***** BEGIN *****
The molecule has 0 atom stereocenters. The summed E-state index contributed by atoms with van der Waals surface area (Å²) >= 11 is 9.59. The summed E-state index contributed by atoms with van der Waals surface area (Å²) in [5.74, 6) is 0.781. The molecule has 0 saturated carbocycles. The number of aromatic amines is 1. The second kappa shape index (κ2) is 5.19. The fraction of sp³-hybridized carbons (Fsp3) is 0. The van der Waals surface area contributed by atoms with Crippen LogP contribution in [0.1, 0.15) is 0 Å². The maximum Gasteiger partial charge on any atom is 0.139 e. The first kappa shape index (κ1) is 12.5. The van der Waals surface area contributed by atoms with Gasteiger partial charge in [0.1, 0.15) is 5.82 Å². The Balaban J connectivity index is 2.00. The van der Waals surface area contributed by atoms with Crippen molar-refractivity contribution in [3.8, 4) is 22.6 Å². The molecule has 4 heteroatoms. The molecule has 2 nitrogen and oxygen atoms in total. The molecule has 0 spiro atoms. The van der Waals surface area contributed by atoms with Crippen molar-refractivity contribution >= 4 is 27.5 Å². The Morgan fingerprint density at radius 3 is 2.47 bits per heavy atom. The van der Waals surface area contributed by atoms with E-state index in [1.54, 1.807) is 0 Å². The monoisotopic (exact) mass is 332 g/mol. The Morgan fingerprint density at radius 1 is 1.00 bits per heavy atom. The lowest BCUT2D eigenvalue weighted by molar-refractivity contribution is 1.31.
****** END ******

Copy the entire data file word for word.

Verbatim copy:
The molecule has 0 atom stereocenters. The summed E-state index contributed by atoms with van der Waals surface area (Å²) >= 11 is 9.59. The summed E-state index contributed by atoms with van der Waals surface area (Å²) in [5.74, 6) is 0.781. The molecule has 0 saturated carbocycles. The number of aromatic amines is 1. The second kappa shape index (κ2) is 5.19. The fraction of sp³-hybridized carbons (Fsp3) is 0. The van der Waals surface area contributed by atoms with Crippen LogP contribution in [0.1, 0.15) is 0 Å². The maximum Gasteiger partial charge on any atom is 0.139 e. The first kappa shape index (κ1) is 12.5. The van der Waals surface area contributed by atoms with Gasteiger partial charge in [0.1, 0.15) is 5.82 Å². The Balaban J connectivity index is 2.00. The van der Waals surface area contributed by atoms with Crippen molar-refractivity contribution in [3.8, 4) is 22.6 Å². The molecule has 4 heteroatoms. The molecule has 2 nitrogen and oxygen atoms in total. The molecule has 0 spiro atoms. The van der Waals surface area contributed by atoms with Crippen molar-refractivity contribution >= 4 is 27.5 Å². The Morgan fingerprint density at radius 3 is 2.47 bits per heavy atom. The van der Waals surface area contributed by atoms with E-state index in [1.54, 1.807) is 0 Å². The monoisotopic (exact) mass is 332 g/mol. The Morgan fingerprint density at radius 1 is 1.00 bits per heavy atom. The lowest BCUT2D eigenvalue weighted by molar-refractivity contribution is 1.31.